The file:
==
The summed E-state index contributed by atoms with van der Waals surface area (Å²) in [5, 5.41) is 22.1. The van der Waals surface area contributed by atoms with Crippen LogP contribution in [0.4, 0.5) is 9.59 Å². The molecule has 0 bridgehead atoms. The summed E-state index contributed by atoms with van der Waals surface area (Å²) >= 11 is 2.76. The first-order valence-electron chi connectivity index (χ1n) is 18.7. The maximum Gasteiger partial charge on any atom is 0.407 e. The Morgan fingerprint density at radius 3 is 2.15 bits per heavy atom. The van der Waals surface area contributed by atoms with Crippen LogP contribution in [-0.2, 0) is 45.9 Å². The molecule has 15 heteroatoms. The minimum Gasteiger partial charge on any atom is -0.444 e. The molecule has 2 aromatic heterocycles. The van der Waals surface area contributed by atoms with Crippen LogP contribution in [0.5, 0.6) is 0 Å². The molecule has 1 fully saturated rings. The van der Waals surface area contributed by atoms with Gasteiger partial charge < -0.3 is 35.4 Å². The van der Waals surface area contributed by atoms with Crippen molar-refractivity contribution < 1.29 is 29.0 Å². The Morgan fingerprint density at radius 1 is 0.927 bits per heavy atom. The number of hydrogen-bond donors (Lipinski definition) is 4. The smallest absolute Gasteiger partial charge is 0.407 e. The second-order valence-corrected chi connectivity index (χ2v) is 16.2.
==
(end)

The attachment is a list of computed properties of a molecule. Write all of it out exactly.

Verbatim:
The summed E-state index contributed by atoms with van der Waals surface area (Å²) in [5, 5.41) is 22.1. The van der Waals surface area contributed by atoms with Crippen LogP contribution in [0.4, 0.5) is 9.59 Å². The molecule has 0 bridgehead atoms. The summed E-state index contributed by atoms with van der Waals surface area (Å²) >= 11 is 2.76. The first-order valence-electron chi connectivity index (χ1n) is 18.7. The maximum Gasteiger partial charge on any atom is 0.407 e. The Morgan fingerprint density at radius 3 is 2.15 bits per heavy atom. The van der Waals surface area contributed by atoms with Crippen LogP contribution in [-0.2, 0) is 45.9 Å². The molecule has 15 heteroatoms. The minimum Gasteiger partial charge on any atom is -0.444 e. The molecule has 2 aromatic heterocycles. The van der Waals surface area contributed by atoms with Crippen LogP contribution in [0.5, 0.6) is 0 Å². The molecule has 1 fully saturated rings. The van der Waals surface area contributed by atoms with Gasteiger partial charge < -0.3 is 35.4 Å². The van der Waals surface area contributed by atoms with Crippen molar-refractivity contribution < 1.29 is 29.0 Å². The Morgan fingerprint density at radius 1 is 0.927 bits per heavy atom. The number of hydrogen-bond donors (Lipinski definition) is 4. The smallest absolute Gasteiger partial charge is 0.407 e. The second-order valence-corrected chi connectivity index (χ2v) is 16.2.